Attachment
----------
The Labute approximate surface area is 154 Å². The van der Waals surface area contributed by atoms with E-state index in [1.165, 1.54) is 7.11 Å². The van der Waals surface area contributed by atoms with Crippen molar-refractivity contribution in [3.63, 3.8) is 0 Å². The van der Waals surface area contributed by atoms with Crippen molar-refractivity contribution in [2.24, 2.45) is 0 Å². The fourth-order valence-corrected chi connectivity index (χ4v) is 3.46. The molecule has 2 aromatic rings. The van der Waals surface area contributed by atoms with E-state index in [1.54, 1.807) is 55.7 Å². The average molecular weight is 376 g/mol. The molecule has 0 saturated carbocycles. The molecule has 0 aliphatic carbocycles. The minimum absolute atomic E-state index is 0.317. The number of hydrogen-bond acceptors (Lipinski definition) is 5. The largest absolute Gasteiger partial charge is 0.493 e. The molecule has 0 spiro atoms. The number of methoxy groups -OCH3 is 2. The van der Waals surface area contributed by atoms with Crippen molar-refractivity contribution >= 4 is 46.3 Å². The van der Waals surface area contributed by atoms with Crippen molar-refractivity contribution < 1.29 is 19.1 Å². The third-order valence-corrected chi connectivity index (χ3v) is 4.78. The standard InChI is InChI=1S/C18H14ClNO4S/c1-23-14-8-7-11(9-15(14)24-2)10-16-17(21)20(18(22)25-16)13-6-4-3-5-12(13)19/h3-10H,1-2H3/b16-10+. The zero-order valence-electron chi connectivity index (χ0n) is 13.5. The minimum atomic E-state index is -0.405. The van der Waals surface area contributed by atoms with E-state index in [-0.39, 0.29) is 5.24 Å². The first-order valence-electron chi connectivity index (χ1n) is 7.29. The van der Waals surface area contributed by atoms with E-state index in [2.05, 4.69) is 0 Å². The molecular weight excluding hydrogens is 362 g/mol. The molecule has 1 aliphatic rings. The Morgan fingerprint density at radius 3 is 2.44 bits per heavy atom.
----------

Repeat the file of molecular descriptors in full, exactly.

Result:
The Labute approximate surface area is 154 Å². The van der Waals surface area contributed by atoms with E-state index in [1.165, 1.54) is 7.11 Å². The van der Waals surface area contributed by atoms with Crippen molar-refractivity contribution in [3.63, 3.8) is 0 Å². The van der Waals surface area contributed by atoms with Crippen molar-refractivity contribution in [2.24, 2.45) is 0 Å². The fourth-order valence-corrected chi connectivity index (χ4v) is 3.46. The molecule has 2 aromatic rings. The van der Waals surface area contributed by atoms with E-state index in [1.54, 1.807) is 55.7 Å². The average molecular weight is 376 g/mol. The molecule has 0 saturated carbocycles. The molecule has 0 aliphatic carbocycles. The minimum absolute atomic E-state index is 0.317. The number of hydrogen-bond acceptors (Lipinski definition) is 5. The largest absolute Gasteiger partial charge is 0.493 e. The molecule has 0 spiro atoms. The number of methoxy groups -OCH3 is 2. The van der Waals surface area contributed by atoms with Crippen molar-refractivity contribution >= 4 is 46.3 Å². The van der Waals surface area contributed by atoms with Crippen molar-refractivity contribution < 1.29 is 19.1 Å². The third-order valence-corrected chi connectivity index (χ3v) is 4.78. The standard InChI is InChI=1S/C18H14ClNO4S/c1-23-14-8-7-11(9-15(14)24-2)10-16-17(21)20(18(22)25-16)13-6-4-3-5-12(13)19/h3-10H,1-2H3/b16-10+. The zero-order valence-electron chi connectivity index (χ0n) is 13.5. The minimum atomic E-state index is -0.405. The van der Waals surface area contributed by atoms with E-state index in [-0.39, 0.29) is 5.24 Å². The first-order valence-electron chi connectivity index (χ1n) is 7.29. The van der Waals surface area contributed by atoms with E-state index in [2.05, 4.69) is 0 Å². The molecular weight excluding hydrogens is 362 g/mol. The molecule has 1 aliphatic rings. The Morgan fingerprint density at radius 3 is 2.44 bits per heavy atom.